In-clinic readings miss 56% of hypertension cases in severely preeclamptic women

Hypertension during pregnancy is far from a rarity, but in women with severe preeclampsia, the diagnosis could be both cloaked and fatal, new research published in Hypertension suggests.

Preeclampsia affects around 3.4 percent of all pregnancies in the U.S., and between 2 and 8 percent of pregnancies across the globe, according to the U.S. Department of Health and Human Services. But while the disease is thought to account for up to 15 percent of maternal deaths worldwide, its symptoms are often overlooked.

“The problem is high blood pressure after pregnancy often goes unnoticed because many of these women have normal blood pressure readings in the doctor’s office,” study author Laura Benschop, MD, said in a release from the American Heart Association. “We aimed to determine how common it is for women who have preeclampsia to have high blood pressure in the year after pregnancy, by looking at more than just their blood pressure readings in the doctor’s office.”

Benschop and her colleagues at Erasmus Medical Center in Rotterdam, Netherlands, studied 200 women who were diagnosed with severe preeclampsia during their pregnancies. For the purposes of the study, preeclampsia was defined as a systolic blood pressure of 160 mmHg or higher, or a diastolic blood pressure of 110 mmHg or higher.

Since the researchers’ hypothesis stemmed from the idea that women are inadequately monitored for hypertensive symptoms post-delivery, they followed subjects for a year, taking blood pressure readings both in the clinic and throughout the day.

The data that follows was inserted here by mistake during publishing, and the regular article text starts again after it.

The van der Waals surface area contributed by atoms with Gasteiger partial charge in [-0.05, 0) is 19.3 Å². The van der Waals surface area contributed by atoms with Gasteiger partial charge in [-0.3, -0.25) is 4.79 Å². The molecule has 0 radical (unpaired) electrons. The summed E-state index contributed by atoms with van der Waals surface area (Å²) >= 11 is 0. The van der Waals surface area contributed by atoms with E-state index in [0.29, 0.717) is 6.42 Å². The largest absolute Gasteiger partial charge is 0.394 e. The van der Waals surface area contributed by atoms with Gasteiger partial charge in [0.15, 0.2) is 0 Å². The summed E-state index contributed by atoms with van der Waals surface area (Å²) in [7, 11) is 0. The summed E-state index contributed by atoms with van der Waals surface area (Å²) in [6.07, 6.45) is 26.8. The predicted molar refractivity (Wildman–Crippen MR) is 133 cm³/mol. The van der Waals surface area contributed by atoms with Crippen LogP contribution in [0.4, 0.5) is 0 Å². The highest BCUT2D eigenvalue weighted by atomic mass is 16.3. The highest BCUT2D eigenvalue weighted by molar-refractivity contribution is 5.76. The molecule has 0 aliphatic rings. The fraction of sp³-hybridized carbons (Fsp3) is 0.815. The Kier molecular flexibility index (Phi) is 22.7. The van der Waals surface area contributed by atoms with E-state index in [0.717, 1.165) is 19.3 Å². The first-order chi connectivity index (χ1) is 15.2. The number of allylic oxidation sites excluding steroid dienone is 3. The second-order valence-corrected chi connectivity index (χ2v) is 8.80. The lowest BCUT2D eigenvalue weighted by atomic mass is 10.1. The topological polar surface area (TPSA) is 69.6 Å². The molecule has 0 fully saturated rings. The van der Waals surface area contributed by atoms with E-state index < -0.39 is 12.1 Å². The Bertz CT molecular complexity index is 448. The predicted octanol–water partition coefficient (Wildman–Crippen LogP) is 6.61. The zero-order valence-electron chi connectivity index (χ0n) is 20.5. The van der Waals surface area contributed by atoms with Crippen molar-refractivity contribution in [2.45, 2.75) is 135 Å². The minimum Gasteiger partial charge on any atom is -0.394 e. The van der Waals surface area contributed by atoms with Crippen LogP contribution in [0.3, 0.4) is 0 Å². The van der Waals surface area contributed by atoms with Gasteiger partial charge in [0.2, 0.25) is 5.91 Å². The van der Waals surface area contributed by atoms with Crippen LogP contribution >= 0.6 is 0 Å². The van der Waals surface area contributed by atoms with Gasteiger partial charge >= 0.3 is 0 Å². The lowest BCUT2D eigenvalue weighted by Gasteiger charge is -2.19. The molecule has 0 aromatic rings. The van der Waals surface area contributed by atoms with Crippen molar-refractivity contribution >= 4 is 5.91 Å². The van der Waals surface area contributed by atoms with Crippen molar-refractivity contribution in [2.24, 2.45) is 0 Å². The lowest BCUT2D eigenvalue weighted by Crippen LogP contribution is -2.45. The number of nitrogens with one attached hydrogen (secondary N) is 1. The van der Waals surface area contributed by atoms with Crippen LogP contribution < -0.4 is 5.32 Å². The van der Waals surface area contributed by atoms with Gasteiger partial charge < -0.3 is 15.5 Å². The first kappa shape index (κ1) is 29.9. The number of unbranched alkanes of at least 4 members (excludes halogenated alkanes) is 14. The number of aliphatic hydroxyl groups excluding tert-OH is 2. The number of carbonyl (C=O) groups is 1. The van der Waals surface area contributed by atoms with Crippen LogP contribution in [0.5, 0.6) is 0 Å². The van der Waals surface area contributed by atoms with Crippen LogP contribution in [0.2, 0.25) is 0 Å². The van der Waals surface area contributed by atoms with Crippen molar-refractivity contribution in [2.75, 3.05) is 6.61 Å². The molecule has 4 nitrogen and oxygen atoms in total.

More than 41 percent of women with severe preeclampsia showed signs of high blood pressure in the year following their pregnancies, the authors reported. The most common type of hypertension, which was present in 17.5 percent of the study population, was masked hypertension—a condition in which blood pressure readings are normal in a doctor’s office but abnormal outside of it. Nearly 15 percent of women were diagnosed with sustained hypertension, and 9.5 percent were diagnosed with white coat hypertension, which occurs when blood pressure readings are higher in the doctor’s office than they are in everyday life.

“Our findings suggest women who have high blood pressure during pregnancy should continue to monitor their blood pressure long after they’ve delivered their babies,” Benschop said. “It’s not only important to monitor blood pressure in the doctor’s office, but also at different times of the day and night, at home.”

If only in-clinic readings were used to diagnose hypertension, the authors wrote, clinicians would have missed 56 percent of high blood pressure cases in the study pool.

“We’ve shown here that high blood pressure comes in many forms after pregnancy,” Benschop said. “Women who know their numbers can take the proper steps to lower their blood pressure and avoid the health consequences of high blood pressure later in life.”